Brooklyn to Minneapolis
"There's only X amount of time. You can do whatever you want with that time. It's your time." --Lou Reed
That's a quote I like from a book I bought from an independent bookstore in Brooklyn the last time I visited New York City. The book, Brooklyn to Mars: Volume One by Markus Almond, is a collection of writings he first published as a DIY "zine" in 2012. Pounding out inspirational quotes, advice, and reflections on life on an old typewriter in his Brooklyn apartment, Almond's little "magazines" soon attracted a following and started selling out at his local bookstore. As I thumbed through the small book at the same shop, I felt it could be a helpful and motivating thing to own, and it would be a fond reminder of Brooklyn when I was back in Minneapolis.
Yes, I was back in Minneapolis. I've been back in Minneapolis since September 1, 2015.
So what happened to living in NYC? Did I fail at the New York "dream?" Was I just another casualty of being chewed up and spit out like so many other people who attempt to conquer this concrete jungle of 8.5 million people? I experienced a lot of struggles, heartbreaks, and failures: I lost friends, I lost money (a lot of it!), I lost jobs, I nearly lost my sanity some days, and one might say I lost my health when my RA exploded unexpectedly last July.
Despite the self-esteem crushing mishaps and setbacks, I did have some successes while living in New York City last Spring and Summer. The best things I gained were the surprising and wonderful connections I made with new friends. Sadly, I didn't meet two of them until the very end of my stay in New York, but I'm happy that we've been staying in touch regularly, despite a thousand miles between us.
Not totally freaking out when a giant raccoon climbed through my 3rd story bathroom window at 3 AM could also be considered a success, I suppose (that's a long and hilarious story). Surviving the suffocating heat and humidity of the subway stations can also go on that list. I'm still surprised that I never witnessed anybody keeling over on the platform while waiting for a train--I certainly thought I was going to several times. Not strangling my self-absorbed roommate who was apparently allergic to cleaning the toilet is another one.
Even taking mental abuse from a condescending, manipulative hedge fund businessman I was a personal assistant for, was worth it. I gained a fascinating glimpse into the hedge fund world of insanely rich people, and I got some entertaining stories thanks to him. Now, a year later, I can still laugh about my boss getting crazy "OCD" on me one day, yelling at me because my notebook was touching his precious wooden desk. What? I remember I looked at him dumbfounded as he smirked at me. Ridiculous. The mere fact that I didn't fling myself out of a skyscraper window after working for him for only a couple weeks is definitely a victory to be celebrated.
Life in NYC was often tough and stressful, but the fact that I actually moved there, by myself, increased my confidence and showed that I could do it. RA didn't stop me from going after the things I want in life. Maybe the outcome of that wasn't what I expected or hoped for, but at least I did it. And I could do it again, really.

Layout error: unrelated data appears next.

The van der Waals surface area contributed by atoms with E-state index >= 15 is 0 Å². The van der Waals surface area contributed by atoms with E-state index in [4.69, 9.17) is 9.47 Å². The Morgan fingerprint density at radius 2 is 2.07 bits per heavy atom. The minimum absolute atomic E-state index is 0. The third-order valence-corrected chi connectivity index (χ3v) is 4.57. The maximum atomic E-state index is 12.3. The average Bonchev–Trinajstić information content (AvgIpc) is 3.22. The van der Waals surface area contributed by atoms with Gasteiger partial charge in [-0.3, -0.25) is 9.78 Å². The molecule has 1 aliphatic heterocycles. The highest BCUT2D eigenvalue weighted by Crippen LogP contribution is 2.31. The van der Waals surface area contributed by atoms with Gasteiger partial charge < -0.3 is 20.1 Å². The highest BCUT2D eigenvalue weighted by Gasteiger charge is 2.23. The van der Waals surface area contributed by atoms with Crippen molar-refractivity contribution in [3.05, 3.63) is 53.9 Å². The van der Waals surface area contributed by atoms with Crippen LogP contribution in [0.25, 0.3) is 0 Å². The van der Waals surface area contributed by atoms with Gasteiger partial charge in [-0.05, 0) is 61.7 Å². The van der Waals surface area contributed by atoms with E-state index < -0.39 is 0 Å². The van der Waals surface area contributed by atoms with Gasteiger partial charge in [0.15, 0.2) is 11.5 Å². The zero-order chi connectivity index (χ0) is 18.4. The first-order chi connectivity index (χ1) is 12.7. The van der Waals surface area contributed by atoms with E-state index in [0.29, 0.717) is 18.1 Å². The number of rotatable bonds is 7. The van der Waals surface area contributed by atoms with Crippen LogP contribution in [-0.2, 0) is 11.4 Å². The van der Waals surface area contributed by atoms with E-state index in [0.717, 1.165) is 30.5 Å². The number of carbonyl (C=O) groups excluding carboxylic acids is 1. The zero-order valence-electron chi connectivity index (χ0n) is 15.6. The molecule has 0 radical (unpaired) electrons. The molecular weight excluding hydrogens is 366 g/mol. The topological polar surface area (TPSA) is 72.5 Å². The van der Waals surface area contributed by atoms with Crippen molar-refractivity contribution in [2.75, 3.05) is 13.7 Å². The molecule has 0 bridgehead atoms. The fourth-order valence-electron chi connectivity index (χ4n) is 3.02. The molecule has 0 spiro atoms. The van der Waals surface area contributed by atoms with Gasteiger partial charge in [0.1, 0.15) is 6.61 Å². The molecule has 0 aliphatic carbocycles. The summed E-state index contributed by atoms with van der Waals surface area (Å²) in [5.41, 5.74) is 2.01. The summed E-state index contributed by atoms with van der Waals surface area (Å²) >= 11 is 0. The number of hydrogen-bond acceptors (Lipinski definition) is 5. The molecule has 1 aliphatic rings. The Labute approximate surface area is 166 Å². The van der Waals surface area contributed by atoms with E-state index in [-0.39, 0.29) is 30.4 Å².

RA did throw a giant wrench in my plans, however, when my entire body was severely inflamed from the end of July onward, making it difficult to leave my apartment, never mind go to work. A steroid I.V. infusion was prescribed by my rheumatologist at the Hospital for Special Surgery, along with a high dose of prednisone. Neither helped much. My body was on fire and I couldn't do anything to extinguish it.
Also stressful, due to a huge debacle and error from my health insurance in Minnesota, I wasn't covered in New York except for the rheumatologist at HSS, whom I got special approval to see. Limping around my stifling little attic apartment, barely able to get out of bed, or dress myself, I made the decision pretty quickly that I needed to go home and get my health under control.
On the plane ride back to Minneapolis, I couldn't tell if I was relieved or sad to leave; it was probably a combination of both. The crippling RA flare-up I had been battling against was clouding my judgment and my feelings. My entire body was in agonizing, searing pain, and all I could think of was getting home and collapsing on the couch in the central AC with ice wrapped around my ankles. I didn't have the energy to give New York a proper goodbye--I felt too tired and defeated.
After being back in Minneapolis for some weeks, and feverishly going to lots of medical appointments, I began to reflect more on my NYC experience and my return home. I tried to not beat myself up about leaving, feeling like a failure and a loser, but sometimes it was hard to not have those thoughts cycling and recycling in my head.
Moving to New York City is hard for a healthy person, I tried to console myself. And it's true; it is extremely difficult for "normal," able-bodied people to live there who aren't also fighting against pain and sickness on a daily basis. I realize this, yet I still have some trouble reconciling with myself that it's okay that NYC just didn't work out as planned.
Many things happened that spring and summer: some bad, some crazy, and some very good. I'm grateful for all of it. "It doesn't matter what you attempt," says Almond. "It doesn't matter if you fail. It doesn't matter if you go bankrupt or break a bone. You will heal and you will smile again."
I tried NYC, and while I thankfully didn't break a bone (the jury's still out on "bankruptcy"), my spirit did feel broken. There's no shame in not "succeeding" though, and who knows, maybe I'll find myself back living in that magical city someday. Whatever happens, I know that I won't let RA stop me from trying--or smiling.
On a scale of 1(low) to 5(high), how difficult is it for you to talk about having RA?